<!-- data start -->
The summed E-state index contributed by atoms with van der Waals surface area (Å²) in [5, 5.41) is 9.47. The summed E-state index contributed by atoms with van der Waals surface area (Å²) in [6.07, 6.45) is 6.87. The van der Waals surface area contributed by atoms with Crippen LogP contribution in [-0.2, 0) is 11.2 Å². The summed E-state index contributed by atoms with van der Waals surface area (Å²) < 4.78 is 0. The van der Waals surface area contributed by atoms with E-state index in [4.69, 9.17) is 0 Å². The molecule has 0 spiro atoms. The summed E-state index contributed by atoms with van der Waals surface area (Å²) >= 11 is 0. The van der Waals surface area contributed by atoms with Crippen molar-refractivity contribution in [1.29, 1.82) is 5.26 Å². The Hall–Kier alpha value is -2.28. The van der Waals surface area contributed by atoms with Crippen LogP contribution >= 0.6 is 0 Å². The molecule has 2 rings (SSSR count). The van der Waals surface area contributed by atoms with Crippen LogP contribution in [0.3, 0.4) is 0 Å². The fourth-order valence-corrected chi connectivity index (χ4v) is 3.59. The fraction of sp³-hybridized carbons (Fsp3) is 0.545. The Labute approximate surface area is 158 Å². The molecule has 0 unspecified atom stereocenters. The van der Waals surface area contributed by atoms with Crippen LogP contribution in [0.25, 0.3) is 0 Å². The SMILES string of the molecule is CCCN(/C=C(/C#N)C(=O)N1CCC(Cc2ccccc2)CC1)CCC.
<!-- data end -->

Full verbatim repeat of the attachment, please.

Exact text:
The summed E-state index contributed by atoms with van der Waals surface area (Å²) in [5, 5.41) is 9.47. The summed E-state index contributed by atoms with van der Waals surface area (Å²) in [6.07, 6.45) is 6.87. The van der Waals surface area contributed by atoms with Crippen LogP contribution in [-0.2, 0) is 11.2 Å². The summed E-state index contributed by atoms with van der Waals surface area (Å²) < 4.78 is 0. The van der Waals surface area contributed by atoms with E-state index in [4.69, 9.17) is 0 Å². The molecule has 0 spiro atoms. The summed E-state index contributed by atoms with van der Waals surface area (Å²) >= 11 is 0. The van der Waals surface area contributed by atoms with Crippen molar-refractivity contribution in [1.29, 1.82) is 5.26 Å². The Hall–Kier alpha value is -2.28. The van der Waals surface area contributed by atoms with Crippen LogP contribution >= 0.6 is 0 Å². The molecule has 2 rings (SSSR count). The van der Waals surface area contributed by atoms with Crippen LogP contribution in [0.3, 0.4) is 0 Å². The fourth-order valence-corrected chi connectivity index (χ4v) is 3.59. The fraction of sp³-hybridized carbons (Fsp3) is 0.545. The Labute approximate surface area is 158 Å². The molecule has 0 unspecified atom stereocenters. The van der Waals surface area contributed by atoms with Crippen LogP contribution in [0.25, 0.3) is 0 Å². The SMILES string of the molecule is CCCN(/C=C(/C#N)C(=O)N1CCC(Cc2ccccc2)CC1)CCC.